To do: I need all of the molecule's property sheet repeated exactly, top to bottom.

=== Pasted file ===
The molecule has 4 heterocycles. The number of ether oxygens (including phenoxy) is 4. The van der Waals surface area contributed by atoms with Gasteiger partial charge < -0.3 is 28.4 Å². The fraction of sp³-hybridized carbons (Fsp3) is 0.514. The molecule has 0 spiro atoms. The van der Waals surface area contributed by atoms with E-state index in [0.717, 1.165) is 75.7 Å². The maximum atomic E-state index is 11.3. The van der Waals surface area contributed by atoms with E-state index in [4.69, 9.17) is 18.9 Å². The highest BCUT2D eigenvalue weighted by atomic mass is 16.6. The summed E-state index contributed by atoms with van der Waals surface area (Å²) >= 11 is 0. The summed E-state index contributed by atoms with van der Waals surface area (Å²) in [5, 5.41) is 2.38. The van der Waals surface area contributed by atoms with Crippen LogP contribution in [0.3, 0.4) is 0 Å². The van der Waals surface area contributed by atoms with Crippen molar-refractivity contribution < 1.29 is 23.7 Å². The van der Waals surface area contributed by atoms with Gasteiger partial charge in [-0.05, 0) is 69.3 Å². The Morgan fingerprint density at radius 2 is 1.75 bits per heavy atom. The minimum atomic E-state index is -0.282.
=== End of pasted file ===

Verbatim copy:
The molecule has 4 heterocycles. The number of ether oxygens (including phenoxy) is 4. The van der Waals surface area contributed by atoms with Gasteiger partial charge < -0.3 is 28.4 Å². The fraction of sp³-hybridized carbons (Fsp3) is 0.514. The molecule has 0 spiro atoms. The van der Waals surface area contributed by atoms with E-state index in [0.717, 1.165) is 75.7 Å². The maximum atomic E-state index is 11.3. The van der Waals surface area contributed by atoms with E-state index in [4.69, 9.17) is 18.9 Å². The highest BCUT2D eigenvalue weighted by atomic mass is 16.6. The summed E-state index contributed by atoms with van der Waals surface area (Å²) >= 11 is 0. The summed E-state index contributed by atoms with van der Waals surface area (Å²) in [5, 5.41) is 2.38. The van der Waals surface area contributed by atoms with Crippen LogP contribution in [0.3, 0.4) is 0 Å². The van der Waals surface area contributed by atoms with Crippen molar-refractivity contribution < 1.29 is 23.7 Å². The van der Waals surface area contributed by atoms with Gasteiger partial charge in [-0.05, 0) is 69.3 Å². The Morgan fingerprint density at radius 2 is 1.75 bits per heavy atom. The minimum atomic E-state index is -0.282.